Dr Ng Eng Hen, Minister for Defence, men and women of the Navy, past and present, distinguished Guests, ladies and gentlemen.
Today marks the 50th birthday of the Republic of Singapore Navy (RSN). I am honoured to celebrate this Golden Jubilee with all of you, and on this occasion to commission the first-of-class Littoral Mission Vessel, RSS Independence.
50 years ago is also when we first introduced National Service (NS). That was a radical but essential move. As a newly independent country, we had to build up the Singapore Armed Forces (SAF) from scratch. We had just separated from Malaysia, Konfrontasi was barely over, the Vietnam War was hotting up, and Southeast Asia was a troubled and unstable region. The British bases and forces were still here, but the British were anxious to withdraw their forces, and in fact withdrew all their forces by 1971, earlier than expected. Many doubted that Singapore could survive.
A strong defence force was an absolute necessity and the only way to have one was through universal National Service, and that required the support of every Singaporean - parents to prepare sons for NS, wives to look after the home, and employers to make alternative work arrangements during in-camp training. So that generations of young men could answer the call of duty to put heart and soul into protecting our homes and our loved ones. Because we traded with the world, and the sea was and still is our lifeline. We needed a strong maritime force to protect our sovereignty, defend us from seaborne threats, and keep trade - our lifeblood - flowing.
At Telok Ayer Basin on this day 50 years ago, we created the Singapore Naval Volunteer Force. It was a makeshift force. All we had were a handful of volunteers from the Singapore Division of the Malayan Royal Navy Volunteer Reserve, and the Singapore Women Auxiliary Naval Service. Our fleet consisted of just two seaworthy wooden ships - RSS Panglima and RSS Bedok - plus one third ship, RSS Singapura, moored to serve as the navy headquarters!
What our pioneers lacked in technology and resources, they made up for in their determination and resourcefulness. We sent midshipmen abroad to Britain, Australia, New Zealand and Canada, to train and gain operational experience. They worked hard to build and modernise the Navy. They acquired and passed down the art of sea-faring and the skills and discipline of seamen. Progressively, we equipped the Navy with more up-to-date hardware, starting with six patrol crafts in 1968, one of which was the first RSS Independence, and gradually added Missile Gunboats (MGBs), Landing Ships Tank (LSTs), minesweepers, and Missile Corvettes (MCVs). It was only in 1975 that the Navy was named the Republic of Singapore Navy, one of the three services of the SAF.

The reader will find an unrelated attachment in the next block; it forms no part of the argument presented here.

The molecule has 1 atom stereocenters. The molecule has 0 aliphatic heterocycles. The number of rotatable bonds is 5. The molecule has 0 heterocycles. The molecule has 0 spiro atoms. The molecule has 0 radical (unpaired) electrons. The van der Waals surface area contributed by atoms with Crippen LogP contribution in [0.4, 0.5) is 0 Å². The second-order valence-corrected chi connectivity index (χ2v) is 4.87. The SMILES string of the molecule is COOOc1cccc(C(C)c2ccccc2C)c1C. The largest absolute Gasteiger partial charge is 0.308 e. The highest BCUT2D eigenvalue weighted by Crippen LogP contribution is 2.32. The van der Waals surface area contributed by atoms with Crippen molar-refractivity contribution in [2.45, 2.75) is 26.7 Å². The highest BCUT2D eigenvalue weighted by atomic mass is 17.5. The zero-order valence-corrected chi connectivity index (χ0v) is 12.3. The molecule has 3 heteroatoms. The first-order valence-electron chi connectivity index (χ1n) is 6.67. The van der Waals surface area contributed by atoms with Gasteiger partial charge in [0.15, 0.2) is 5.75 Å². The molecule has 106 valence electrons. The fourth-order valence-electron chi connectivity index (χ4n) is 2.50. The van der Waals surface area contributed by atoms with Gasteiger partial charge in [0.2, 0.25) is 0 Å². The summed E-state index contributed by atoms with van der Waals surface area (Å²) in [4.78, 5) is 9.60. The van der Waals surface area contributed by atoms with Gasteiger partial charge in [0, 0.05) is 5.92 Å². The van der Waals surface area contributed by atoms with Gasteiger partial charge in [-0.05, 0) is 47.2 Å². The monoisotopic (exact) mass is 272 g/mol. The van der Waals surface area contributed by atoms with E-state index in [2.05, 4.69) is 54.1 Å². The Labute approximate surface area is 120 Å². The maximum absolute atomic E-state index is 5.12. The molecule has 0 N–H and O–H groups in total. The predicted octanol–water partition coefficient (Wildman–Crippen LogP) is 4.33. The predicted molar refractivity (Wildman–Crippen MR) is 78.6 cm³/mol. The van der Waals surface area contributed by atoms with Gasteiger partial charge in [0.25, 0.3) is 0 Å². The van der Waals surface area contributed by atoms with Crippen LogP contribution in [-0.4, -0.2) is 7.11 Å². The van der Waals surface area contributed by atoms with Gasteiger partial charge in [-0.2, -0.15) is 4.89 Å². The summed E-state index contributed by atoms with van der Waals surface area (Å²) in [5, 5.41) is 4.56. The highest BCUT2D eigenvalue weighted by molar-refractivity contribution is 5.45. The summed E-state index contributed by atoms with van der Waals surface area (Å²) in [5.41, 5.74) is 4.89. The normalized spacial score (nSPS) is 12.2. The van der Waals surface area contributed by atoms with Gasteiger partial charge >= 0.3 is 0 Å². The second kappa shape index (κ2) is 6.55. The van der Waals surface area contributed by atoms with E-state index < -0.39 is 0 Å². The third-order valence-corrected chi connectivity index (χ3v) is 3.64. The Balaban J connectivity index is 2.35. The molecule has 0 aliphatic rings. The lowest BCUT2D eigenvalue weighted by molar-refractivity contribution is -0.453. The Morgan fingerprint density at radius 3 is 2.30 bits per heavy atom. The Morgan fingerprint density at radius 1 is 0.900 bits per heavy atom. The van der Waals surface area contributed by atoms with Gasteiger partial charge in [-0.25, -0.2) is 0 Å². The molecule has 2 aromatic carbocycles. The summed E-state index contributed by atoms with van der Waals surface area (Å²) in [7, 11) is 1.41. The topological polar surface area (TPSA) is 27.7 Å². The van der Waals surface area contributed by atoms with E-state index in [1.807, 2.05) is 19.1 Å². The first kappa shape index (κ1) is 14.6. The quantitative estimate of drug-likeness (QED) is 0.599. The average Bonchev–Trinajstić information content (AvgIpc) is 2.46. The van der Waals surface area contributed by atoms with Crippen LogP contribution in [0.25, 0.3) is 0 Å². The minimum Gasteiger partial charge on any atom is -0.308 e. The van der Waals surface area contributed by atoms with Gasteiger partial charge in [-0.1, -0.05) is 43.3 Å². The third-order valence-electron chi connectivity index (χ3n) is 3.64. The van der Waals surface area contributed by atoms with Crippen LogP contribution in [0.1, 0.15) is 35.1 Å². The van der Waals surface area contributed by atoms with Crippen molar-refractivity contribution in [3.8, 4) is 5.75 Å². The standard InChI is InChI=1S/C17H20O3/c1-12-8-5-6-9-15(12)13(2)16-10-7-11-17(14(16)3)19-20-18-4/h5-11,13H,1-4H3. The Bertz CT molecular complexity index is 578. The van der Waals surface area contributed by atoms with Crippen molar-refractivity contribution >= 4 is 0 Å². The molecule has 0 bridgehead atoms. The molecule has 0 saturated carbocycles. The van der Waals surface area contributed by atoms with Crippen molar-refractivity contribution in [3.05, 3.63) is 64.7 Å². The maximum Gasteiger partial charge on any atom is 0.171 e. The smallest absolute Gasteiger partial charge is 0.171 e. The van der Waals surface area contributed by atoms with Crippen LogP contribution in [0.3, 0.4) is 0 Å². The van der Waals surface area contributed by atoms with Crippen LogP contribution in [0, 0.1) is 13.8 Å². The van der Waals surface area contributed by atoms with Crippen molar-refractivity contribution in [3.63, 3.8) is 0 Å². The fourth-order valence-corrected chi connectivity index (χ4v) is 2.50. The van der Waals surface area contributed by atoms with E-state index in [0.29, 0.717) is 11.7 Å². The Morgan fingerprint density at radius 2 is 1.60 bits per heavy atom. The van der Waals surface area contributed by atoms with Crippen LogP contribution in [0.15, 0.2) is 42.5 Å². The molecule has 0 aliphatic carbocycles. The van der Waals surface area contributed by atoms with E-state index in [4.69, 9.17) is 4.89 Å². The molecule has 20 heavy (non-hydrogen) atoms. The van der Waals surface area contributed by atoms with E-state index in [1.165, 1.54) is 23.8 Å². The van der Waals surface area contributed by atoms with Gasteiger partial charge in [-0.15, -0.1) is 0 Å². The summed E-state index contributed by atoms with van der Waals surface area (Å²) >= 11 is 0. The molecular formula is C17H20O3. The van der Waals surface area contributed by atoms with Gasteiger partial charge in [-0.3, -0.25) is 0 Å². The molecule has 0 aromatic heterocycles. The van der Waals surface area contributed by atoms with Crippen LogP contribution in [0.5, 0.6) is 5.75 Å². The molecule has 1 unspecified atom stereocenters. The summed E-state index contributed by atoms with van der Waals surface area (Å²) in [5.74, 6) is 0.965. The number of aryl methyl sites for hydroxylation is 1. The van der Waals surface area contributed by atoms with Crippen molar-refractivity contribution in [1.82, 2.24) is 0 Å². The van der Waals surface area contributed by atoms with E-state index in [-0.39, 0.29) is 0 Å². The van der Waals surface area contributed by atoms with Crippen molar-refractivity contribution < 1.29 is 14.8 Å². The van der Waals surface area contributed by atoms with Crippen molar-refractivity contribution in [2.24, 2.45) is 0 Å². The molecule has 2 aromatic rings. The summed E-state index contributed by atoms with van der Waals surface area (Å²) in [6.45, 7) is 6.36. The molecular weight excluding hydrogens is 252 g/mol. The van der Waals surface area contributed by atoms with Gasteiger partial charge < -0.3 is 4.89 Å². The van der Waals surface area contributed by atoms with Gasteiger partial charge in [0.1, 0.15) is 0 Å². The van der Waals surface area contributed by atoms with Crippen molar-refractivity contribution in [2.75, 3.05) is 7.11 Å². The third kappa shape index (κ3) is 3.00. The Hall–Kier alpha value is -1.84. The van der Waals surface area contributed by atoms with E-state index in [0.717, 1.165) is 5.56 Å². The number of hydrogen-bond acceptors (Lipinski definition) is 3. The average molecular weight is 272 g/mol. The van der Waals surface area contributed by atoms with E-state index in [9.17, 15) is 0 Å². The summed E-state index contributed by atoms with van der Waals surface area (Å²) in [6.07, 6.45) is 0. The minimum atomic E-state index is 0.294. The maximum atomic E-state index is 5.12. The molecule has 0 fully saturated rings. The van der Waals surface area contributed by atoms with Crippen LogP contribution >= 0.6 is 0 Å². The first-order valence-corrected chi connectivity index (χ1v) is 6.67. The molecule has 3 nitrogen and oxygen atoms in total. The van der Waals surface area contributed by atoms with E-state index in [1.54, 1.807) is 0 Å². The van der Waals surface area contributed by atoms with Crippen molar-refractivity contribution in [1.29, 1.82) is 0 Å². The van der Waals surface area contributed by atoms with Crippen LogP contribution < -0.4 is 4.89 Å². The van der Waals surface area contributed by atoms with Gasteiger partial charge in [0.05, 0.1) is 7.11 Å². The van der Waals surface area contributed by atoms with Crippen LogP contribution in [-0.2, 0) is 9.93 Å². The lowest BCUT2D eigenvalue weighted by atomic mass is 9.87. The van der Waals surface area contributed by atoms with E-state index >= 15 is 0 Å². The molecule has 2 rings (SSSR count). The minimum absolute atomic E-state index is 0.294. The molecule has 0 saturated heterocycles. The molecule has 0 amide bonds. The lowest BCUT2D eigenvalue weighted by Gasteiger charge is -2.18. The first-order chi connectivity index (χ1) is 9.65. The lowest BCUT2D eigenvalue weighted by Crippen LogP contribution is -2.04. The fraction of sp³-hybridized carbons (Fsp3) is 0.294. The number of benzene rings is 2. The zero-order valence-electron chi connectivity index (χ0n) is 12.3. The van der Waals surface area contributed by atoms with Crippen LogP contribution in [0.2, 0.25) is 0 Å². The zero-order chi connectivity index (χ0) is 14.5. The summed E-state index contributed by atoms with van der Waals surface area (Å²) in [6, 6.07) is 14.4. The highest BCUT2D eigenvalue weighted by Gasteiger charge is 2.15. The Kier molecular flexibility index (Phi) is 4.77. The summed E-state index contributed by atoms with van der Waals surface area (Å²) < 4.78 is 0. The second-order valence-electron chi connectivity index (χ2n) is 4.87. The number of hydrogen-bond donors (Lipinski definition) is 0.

Thus starting from two wooden ships, we now have a full-fledged Third Generation Navy - a fighting force including submarines, frigates, maritime patrol aircraft, unmanned vessels and unmanned aircrafts. Professional and courageous fighting men and women, who have been tested in real operations - Officers and men who have carried out counter-piracy missions in the Arabian Gulf, search-and-rescue operations after aircraft incidents, and coordinated patrols in the Malacca Straits. A navy that is admired at home and respected beyond our shores!
Today, the RSN reaches another milestone with the commissioning of the Littoral Mission Vessel (LMV) RSS Independence. This is the first of the RSN’s next generation warships. It is also the first Navy ship to be completely designed and built in Singapore, in close collaboration with the Defence Science and Technology Agency.
It is therefore apt that she is named RSS Independence. It is a significant and historic name. Significant, because protecting Singapore’s independence has always been a core mission of the RSN. Historic, because the name “Independence” carries the legacy and spirit of the RSN pioneers starting from the first RSS Independence, the patrol craft, which played a key role during the Laju ferry hijacking in 1974.
I am very glad that the pioneers of the RSN, and members of the crews of the first and second RSS Independence ships are here today, to witness the commissioning of LMV RSS Independence, including Major (Ret) Alan Aw, the first Commanding Officer (CO) of Patrol Craft Independence, and Captain (Ret) Philip Tay, who was CO during the Laju hijacking, as well as members of the Singapore Division of the Malayan Royal Navy Volunteer Reserve and the Singapore Women Auxiliary Naval Service. Some saw active service in Tawau in East Malaysia during Konfrontasi. Several were present at Telok Ayer Basin on the 5 May 1967, 50 years ago, when the Navy Ensign was hoisted for the first time. Your presence honours the new RSS Independence and its crew, and reminds us what the Navy is about: not just capable ships and up-to-date technology, but fighting spirit and dedication to the nation.
To the CO, Lieutenant Colonel Tay Choong Hern and the crew of the LMV RSS Independence, and to the men and women of the RSN, you inherit a proud history, and are entrusted with a vital mission. It is now your duty to sail the ships of the next generation Navy, and keep Singapore safe and secure, in peacetime as in war. Onwards and upwards! Thank you.